Hamada: The quality of writing in your application must display much more analytical and persuasive scholarship. You are about to embark on a degree that requires excellent writing skills so there is no room for error here, unlike in your college applications. Moreover, you now need to demonstrate why you are choosing this degree, unlike college where you could have entered ‘undeclared’. After all, we are talking about a 3-year and $100K+ commitment.
VT: What kinds of things (experience, grades, etc.) might a student lack that would lead you to advise them not to apply?
Hamada: While the LSAT is critical, I believe that a 4-hour exam should not derail your life-long dream. Having said that, I think a poor GPA reflects badly in terms of a sense of maturity and the ability to handle the rigor of a law degree. While immaturity in your first or second your of college is understandable, a horrific GPA throughout college without sufficient cause is, frankly, inexcusable in the eyes of top programs. Also, if in response to ‘why law school?’ the candidate states: “I have no other option,” “I want to make money,” “I want to save humanity,” I automatically flag this as a case that needs further thought.
VT: Is there anything you might see on a student’s application that would quickly put them ahead in the running?
Hamada: Other than submitting your application early or having an above 170 LSAT, 3.9+ GPA and/or stellar Letter(s) of Recommendation, I would say the number one thing would be creating a logical flow between who you were as a child, what you studied in college, what activities you undertook and why (scholastic, personal, volunteer, professional), and how this shapes what you want to do in the future vis-à-vis law. That element of continuity provides added credibility in your candidacy in that you will see law school all the way through en route to a successful career. This is because you have demonstrated maturity, responsibility, and the notion that your actions have a common line of logic and clear thinking.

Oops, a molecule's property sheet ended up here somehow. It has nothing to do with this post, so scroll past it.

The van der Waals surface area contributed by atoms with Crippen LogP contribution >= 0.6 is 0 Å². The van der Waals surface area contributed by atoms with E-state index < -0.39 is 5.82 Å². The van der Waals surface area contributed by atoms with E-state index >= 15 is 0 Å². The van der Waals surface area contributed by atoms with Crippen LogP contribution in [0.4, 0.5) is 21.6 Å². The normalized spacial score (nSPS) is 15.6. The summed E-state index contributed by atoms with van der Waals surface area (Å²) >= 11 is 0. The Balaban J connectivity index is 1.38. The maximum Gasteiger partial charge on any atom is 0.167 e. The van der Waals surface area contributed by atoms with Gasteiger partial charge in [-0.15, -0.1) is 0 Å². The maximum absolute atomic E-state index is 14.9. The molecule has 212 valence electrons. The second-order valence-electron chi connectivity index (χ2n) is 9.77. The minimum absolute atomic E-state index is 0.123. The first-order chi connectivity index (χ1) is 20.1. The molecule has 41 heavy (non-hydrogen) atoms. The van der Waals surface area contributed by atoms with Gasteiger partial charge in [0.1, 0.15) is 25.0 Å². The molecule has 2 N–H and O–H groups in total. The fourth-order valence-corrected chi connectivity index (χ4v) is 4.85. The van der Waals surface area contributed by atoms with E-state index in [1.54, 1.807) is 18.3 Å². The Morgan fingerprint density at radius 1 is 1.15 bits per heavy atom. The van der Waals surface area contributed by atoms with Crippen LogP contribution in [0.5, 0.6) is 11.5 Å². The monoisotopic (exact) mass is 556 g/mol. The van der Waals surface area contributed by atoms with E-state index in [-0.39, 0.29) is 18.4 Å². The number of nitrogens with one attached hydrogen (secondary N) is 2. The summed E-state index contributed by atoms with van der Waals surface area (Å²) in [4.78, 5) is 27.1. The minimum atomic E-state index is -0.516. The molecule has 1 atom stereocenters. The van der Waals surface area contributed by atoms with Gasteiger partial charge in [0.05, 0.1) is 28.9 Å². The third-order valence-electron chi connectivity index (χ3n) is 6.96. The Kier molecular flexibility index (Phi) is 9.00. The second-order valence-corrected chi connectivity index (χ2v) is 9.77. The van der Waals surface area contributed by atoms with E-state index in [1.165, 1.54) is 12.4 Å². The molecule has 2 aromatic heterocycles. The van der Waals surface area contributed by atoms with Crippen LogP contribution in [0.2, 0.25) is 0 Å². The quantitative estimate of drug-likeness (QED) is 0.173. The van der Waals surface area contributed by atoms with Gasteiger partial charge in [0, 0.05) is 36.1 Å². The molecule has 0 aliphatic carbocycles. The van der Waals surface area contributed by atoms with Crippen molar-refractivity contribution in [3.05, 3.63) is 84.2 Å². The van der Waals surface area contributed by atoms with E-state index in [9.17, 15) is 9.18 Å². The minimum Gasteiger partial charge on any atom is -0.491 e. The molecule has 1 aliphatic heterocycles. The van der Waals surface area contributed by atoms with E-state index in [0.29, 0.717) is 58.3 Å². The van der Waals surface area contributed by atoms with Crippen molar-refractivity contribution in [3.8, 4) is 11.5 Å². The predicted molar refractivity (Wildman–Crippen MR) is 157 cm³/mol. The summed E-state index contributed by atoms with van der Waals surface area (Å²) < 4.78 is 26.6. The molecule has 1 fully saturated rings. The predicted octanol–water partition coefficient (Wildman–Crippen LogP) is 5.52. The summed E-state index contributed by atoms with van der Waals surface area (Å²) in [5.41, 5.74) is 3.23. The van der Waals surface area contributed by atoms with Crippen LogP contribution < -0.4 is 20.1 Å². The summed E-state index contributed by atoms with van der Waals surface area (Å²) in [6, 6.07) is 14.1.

VT: What advice do you have regarding LSAT test prep?
Hamada: Practice, practice, practice past test questions under actual timed conditions! Also take a big picture approach to see what the administrators are trying to test. If you can find that pattern, the underlining purpose of the question, you will crack the test and never look back. Also keep in mind if you are scoring in the 150’s or less on your first diagnostic exam, then I highly advise you take a test prep course. If you are still struggling, then get a tutor to find the issues you are personally facing. Remember, test prep is a one size fits all teaching method, so one-on-one instruction can be very helpful. It is unfortunate that the LSAT can still dictate your prospects of admissions, but there is hope – I am a living testament of that belief, as are numerous candidates we have worked with over the years.
VT: What do law school admissions officers look for in recommendation letters?
Hamada: One word: Specificity. Adcom loves to see a recommender go into great detail about why you are articulate, interpersonal, analytical, and simply brilliant. Like a legal opinion, the more detail and facts offered, the more likely the letter of recommendation is genuine and coming from someone who is willing to go to bat for your candidacy.
Visit WriteTrackAdmissions.com for more information on Hamada’s admissions services.
The views expressed in this article do not necessarily represent the views of Varsity Tutors.